The 130th Annual Meeting of APHA

3286.0: Monday, November 11, 2002 - Board 3

Abstract #47581

Social capital and college student support for alcohol policies

Linda Langford, ScD, Higher Education Center for AOD Prevention, 55 Chapel Street, Newton, MA 02458, (617) 618-2719, and William DeJong, PhD, Department of Social and Behavioral Sciences, Boston University School of Public Health, 715 Albany St., Boston, MA 02118.

Recent efforts to stem college student drinking and other drug use have been based on a social ecological model that emphasizes the importance of changing the environment in which this behavior occurs. This investigation examines the relationship of three environmental factors: social capital, group membership, and student support for alcohol policies. Prior research on social capital, encompassing such concepts as community trust, cohesion, and connectedness, has found that higher levels of social capital are associated with greater cooperation in service of shared goals, which might suggest that students with higher levels of social capital would express more support for alcohol control policies. However, membership in some campus groups such as fraternities and athletic teams is likely to be associated with high levels of social capital, but also greater drinking behavior and presumably lower support for alcohol control policies. In addition, research has established that college students underestimate the percentage of their peers who support a variety of campus and community-based alcohol control measures. We hypothesize that the extent of these misperceptions also varies by social capital and group membership. Specifically, using data from a mailed survey conducted at 32 campuses, we examine: (1) whether the relationship of social capital and support for alcohol control measures varies by group membership; and (2) whether the gap between personal support and perceived peer support for alcohol policies varies by level of social capital and group membership. Implications of the findings for campus and community prevention efforts are explored.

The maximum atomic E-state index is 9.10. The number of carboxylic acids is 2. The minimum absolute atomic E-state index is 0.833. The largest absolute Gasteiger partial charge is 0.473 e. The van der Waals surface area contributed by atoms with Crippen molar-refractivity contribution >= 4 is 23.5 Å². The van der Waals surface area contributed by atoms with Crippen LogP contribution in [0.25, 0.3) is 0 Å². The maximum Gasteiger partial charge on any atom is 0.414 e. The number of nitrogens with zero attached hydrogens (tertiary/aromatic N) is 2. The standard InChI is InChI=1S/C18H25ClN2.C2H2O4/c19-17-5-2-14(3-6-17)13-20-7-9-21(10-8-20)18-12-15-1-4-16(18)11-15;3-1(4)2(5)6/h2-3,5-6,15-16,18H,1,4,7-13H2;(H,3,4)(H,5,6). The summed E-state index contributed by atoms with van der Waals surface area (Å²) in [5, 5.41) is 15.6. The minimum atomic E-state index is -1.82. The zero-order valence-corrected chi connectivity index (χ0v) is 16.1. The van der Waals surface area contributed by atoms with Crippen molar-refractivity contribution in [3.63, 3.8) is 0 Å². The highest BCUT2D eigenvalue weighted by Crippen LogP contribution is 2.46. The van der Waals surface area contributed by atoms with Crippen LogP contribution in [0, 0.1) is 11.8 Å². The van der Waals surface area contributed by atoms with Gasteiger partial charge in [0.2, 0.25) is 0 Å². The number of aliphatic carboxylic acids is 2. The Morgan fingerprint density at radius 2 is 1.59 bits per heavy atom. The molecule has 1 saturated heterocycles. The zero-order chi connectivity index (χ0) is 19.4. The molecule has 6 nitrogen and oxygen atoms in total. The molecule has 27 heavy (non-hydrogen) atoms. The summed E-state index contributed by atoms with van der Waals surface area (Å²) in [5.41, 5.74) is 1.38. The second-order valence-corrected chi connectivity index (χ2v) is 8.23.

Learning Objectives: At the conclusion of the session, participants will be able to

Keywords: Alcohol, College Students

Presenting author's disclosure statement:
I do not have any significant financial interest/arrangement or affiliation with any organization/institution whose products or services are being discussed in this session.

Curbing College-Aged Drinking Poster Session

The 130th Annual Meeting of APHA